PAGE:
So. If and that is a big IF, the money WAS buried, it might be like the D.

B. Cooper money, the hijacker who never got caught, and they found some of his money a few years ago in forest in Oregon, tattered, pieces of bills left in elements since 1970s, but serial numbers readable enough to ID it. I would guess the box still buried on the property, maybe a few feet deep, and wood box probably rotted, as are the bills, jewelry, or whatever momma stashed in it. Thought about renting a ground penetrating radar and going over the property too!

If you see the house next door to where 723 Doss once was, it has sank into ground too. This is a short minute video from 2011 I filmed of our old property. Corner of Doss & Antelope.

A educated guess here would be that the loot, if still there, would have been under ground under front of house, maybe 2nd bedroom street side. This is where boards could have been easily lifted up from floor. And dirt under it soft, rich black dirt, the only thing on property that was rich. The property no longer belongs to my family, my brother let taxes slip and off it went. And now the new crosstown overpass has destroyed Antelope street so all dirt road there, but could come up to property from Doss next to Gulf Radiator on Leopard. If you find anything will split it with you!

PHOTOS: Photo #1. While financially strapped, one thing momma & poppa always seemed to have was a smile on face despite the grueling hardships. The old house 723 Doss in back of them, the front porch now walled in, and was a big bedroom. Other rooms too full of junk. But there were 'trails' thru house.

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Photo #2. The back of 723 Doss shown here in I believe 1989, momma had passed away in 1988, and I restored a 1970 Big Bad Blue AMC Javelin to sort of knock him out of doldrums and gave it to him. Late brother Tommy, me & dad. Note back of house drooping, and most of it was already touching ground on floors.

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Photo #3. This photo from late 1980s shows 723 Doss from front should anyone want to try to get idea on actual location on where it was. More towards NE corner of property. About 12 feet from Doss, but on Antelope side pretty close!

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Photo #4. Since we fooled with American Motors cars, our 'back yard' was a graveyard of sometimes parts cars. And great place for momma to hide stuff, like when she found one of my liquor bottles. Here sits carcass of 1968 Javelin that Tommy bought in Flour Bluff.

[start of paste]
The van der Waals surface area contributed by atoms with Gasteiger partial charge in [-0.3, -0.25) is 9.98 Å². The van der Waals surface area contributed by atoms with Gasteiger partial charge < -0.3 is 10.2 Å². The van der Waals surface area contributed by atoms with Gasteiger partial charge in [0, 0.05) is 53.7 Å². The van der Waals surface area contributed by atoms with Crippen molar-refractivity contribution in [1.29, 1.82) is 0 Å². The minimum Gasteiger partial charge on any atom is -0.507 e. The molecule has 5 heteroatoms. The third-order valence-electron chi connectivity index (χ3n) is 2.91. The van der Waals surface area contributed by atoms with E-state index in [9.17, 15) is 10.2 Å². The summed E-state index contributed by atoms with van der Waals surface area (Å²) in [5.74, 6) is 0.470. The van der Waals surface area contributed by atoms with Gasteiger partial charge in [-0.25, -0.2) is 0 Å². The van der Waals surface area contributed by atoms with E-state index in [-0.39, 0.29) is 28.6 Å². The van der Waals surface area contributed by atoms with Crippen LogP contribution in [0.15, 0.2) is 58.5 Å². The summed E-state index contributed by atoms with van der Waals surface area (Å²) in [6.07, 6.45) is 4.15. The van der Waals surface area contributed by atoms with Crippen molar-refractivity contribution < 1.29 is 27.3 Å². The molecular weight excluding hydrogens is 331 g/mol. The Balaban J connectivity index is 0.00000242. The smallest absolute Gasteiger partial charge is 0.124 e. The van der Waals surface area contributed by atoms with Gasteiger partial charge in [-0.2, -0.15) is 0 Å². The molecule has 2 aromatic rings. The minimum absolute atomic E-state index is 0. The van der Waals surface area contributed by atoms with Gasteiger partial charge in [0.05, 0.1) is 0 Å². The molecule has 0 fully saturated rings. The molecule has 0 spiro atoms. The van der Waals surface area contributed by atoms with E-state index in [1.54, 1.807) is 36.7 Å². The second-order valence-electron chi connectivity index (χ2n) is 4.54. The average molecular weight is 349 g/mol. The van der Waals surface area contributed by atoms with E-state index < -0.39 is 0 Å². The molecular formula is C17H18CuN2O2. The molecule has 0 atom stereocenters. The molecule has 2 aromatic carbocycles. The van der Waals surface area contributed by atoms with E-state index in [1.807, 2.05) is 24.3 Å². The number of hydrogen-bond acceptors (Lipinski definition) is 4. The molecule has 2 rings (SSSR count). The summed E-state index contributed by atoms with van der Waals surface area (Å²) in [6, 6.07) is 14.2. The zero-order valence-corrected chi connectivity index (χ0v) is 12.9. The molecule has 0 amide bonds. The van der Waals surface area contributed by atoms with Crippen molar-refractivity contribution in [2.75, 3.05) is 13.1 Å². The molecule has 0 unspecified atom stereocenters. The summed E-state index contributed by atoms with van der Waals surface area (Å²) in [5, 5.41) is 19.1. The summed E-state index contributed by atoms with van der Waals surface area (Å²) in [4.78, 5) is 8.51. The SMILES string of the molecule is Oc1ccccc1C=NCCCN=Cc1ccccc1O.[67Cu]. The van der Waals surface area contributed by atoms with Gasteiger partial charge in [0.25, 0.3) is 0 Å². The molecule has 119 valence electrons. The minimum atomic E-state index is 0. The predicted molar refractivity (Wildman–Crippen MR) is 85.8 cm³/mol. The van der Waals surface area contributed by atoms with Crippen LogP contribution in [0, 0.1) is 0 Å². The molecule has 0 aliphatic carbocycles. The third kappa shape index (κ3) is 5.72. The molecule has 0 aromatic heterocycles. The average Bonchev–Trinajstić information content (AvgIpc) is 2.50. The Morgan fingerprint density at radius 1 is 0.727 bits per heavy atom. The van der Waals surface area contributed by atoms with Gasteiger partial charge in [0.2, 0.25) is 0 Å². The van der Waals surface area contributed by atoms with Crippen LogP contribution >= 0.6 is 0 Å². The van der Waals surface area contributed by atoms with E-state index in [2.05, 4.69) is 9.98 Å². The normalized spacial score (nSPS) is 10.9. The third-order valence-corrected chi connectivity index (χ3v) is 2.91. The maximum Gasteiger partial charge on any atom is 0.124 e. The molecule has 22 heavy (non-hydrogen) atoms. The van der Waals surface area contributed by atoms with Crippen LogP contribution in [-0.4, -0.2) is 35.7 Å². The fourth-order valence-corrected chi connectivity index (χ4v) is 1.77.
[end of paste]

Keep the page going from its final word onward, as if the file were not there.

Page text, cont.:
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Photo #5. Unless you have lived like this you have no clue. The cars like this 1972 AMC Javelin in driveway became a "storage locker" yea, another great place for momma to stash stuff, but some of the cars that had all windows, and doors that close, we put Igloo coolers in them too and filled with things like rice, tortillas, bread, so rats could not get them. Nothing worse than a new day old loaf of bread with a hole gnawed into it.

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Photo #6. Well a lot of crooks in this area at Doss & Antelope could not read, but could hear when we would fire off a round into the air. Funny, two blocks from CC police station, they never come by. I don't think any crook ever stole momma's cash box though as we had 10-15 dogs on chains in the yard. This sign though was where our 2009 Antelope house was, facing Antelope, and 10 yerds from the 723 Doss house. I don't think that the old 2009 house would have ever been considered a 'hiding place' as too many broken boards, nails for momma to navigate.

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Photo #7. This is house next to 723 Doss, which was a small duplex sandwiched between the Rabago's house (Spanish Kitchen guys) and out house, look closely, it is sunk like a big "U" in middle, settling to ground like ours did.

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Photo #8. Back in the driveway, here is some of the Igloo ice chests we used to keep food cold. This about 1977, Tommy on left, my ex wife Cindy Sullivan in middle. I seriously doubt momma would have stashed the money box in any of the old cars. Why? Because we sometimes worked on the various cars, and Tommy would eventually sell his Chevy II Nova, and the convertible Impalas back there. So steers me back to old house.

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Photo #9. Even though she fell and busted ass at Handy Andy, got settlement, we still shopped there, was nice, clean store, especially the one in Woodlawn up Leopard where Up River road hits Leopard.

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Photo #10. Overview of the 723 Doss property I took in 2019. Un on the hill (now gone) facing SW. Choked with weeds, but now, with all the construction, it is mostly cement piles, rebar, no roads either so tough to get to, unless you have a lawnmower, a ground penetrating radar, hint hint.